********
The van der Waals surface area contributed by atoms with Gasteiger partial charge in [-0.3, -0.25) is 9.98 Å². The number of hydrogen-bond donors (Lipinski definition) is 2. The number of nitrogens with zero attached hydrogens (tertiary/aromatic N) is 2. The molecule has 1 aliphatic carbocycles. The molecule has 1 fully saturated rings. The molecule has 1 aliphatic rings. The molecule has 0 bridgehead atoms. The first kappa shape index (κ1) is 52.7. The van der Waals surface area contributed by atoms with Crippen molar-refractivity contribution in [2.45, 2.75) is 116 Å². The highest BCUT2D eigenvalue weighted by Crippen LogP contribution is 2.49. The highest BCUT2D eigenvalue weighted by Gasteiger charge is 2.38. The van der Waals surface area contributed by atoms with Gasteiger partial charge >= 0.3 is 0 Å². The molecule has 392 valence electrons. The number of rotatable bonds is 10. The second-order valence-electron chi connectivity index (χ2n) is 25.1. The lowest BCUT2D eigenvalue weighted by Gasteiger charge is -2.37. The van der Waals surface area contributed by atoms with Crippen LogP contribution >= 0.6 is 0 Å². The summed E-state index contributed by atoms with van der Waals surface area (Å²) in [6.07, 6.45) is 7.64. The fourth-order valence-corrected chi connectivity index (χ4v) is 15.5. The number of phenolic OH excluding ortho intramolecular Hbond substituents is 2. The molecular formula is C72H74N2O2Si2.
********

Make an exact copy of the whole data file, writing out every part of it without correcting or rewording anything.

The van der Waals surface area contributed by atoms with Gasteiger partial charge in [-0.3, -0.25) is 9.98 Å². The number of hydrogen-bond donors (Lipinski definition) is 2. The number of nitrogens with zero attached hydrogens (tertiary/aromatic N) is 2. The molecule has 1 aliphatic carbocycles. The molecule has 1 fully saturated rings. The molecule has 1 aliphatic rings. The molecule has 0 bridgehead atoms. The first kappa shape index (κ1) is 52.7. The van der Waals surface area contributed by atoms with Crippen molar-refractivity contribution in [2.45, 2.75) is 116 Å². The highest BCUT2D eigenvalue weighted by Crippen LogP contribution is 2.49. The highest BCUT2D eigenvalue weighted by Gasteiger charge is 2.38. The van der Waals surface area contributed by atoms with Gasteiger partial charge >= 0.3 is 0 Å². The molecule has 392 valence electrons. The number of rotatable bonds is 10. The second-order valence-electron chi connectivity index (χ2n) is 25.1. The lowest BCUT2D eigenvalue weighted by Gasteiger charge is -2.37. The van der Waals surface area contributed by atoms with Crippen LogP contribution >= 0.6 is 0 Å². The summed E-state index contributed by atoms with van der Waals surface area (Å²) in [6.07, 6.45) is 7.64. The fourth-order valence-corrected chi connectivity index (χ4v) is 15.5. The number of phenolic OH excluding ortho intramolecular Hbond substituents is 2. The molecular formula is C72H74N2O2Si2.